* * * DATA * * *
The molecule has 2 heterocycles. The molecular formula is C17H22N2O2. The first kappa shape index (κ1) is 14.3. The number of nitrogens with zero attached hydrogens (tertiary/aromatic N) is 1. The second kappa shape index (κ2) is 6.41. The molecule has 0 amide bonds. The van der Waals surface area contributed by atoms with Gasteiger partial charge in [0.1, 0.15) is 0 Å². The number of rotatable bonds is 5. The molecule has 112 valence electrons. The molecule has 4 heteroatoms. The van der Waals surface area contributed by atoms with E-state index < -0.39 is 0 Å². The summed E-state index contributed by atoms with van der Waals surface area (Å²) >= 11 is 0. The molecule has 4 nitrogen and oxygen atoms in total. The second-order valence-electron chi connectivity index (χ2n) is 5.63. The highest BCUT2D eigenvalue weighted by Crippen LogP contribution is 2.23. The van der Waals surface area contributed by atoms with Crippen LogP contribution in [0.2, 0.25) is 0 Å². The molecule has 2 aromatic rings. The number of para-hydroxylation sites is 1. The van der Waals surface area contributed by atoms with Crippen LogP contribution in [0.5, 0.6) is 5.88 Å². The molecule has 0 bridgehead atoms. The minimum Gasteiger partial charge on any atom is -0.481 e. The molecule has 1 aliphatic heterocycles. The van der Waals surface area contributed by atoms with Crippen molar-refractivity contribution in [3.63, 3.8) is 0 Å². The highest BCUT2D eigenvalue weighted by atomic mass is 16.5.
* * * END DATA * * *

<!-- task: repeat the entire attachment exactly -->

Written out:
The molecule has 2 heterocycles. The molecular formula is C17H22N2O2. The first kappa shape index (κ1) is 14.3. The number of nitrogens with zero attached hydrogens (tertiary/aromatic N) is 1. The second kappa shape index (κ2) is 6.41. The molecule has 0 amide bonds. The van der Waals surface area contributed by atoms with Gasteiger partial charge in [0.1, 0.15) is 0 Å². The number of rotatable bonds is 5. The molecule has 112 valence electrons. The molecule has 4 heteroatoms. The van der Waals surface area contributed by atoms with E-state index < -0.39 is 0 Å². The summed E-state index contributed by atoms with van der Waals surface area (Å²) >= 11 is 0. The molecule has 4 nitrogen and oxygen atoms in total. The second-order valence-electron chi connectivity index (χ2n) is 5.63. The highest BCUT2D eigenvalue weighted by Crippen LogP contribution is 2.23. The van der Waals surface area contributed by atoms with Crippen LogP contribution in [0.2, 0.25) is 0 Å². The molecule has 2 aromatic rings. The number of para-hydroxylation sites is 1. The van der Waals surface area contributed by atoms with Crippen LogP contribution in [0.5, 0.6) is 5.88 Å². The molecule has 0 bridgehead atoms. The minimum Gasteiger partial charge on any atom is -0.481 e. The molecule has 1 aliphatic heterocycles. The van der Waals surface area contributed by atoms with Crippen molar-refractivity contribution in [3.63, 3.8) is 0 Å². The highest BCUT2D eigenvalue weighted by atomic mass is 16.5.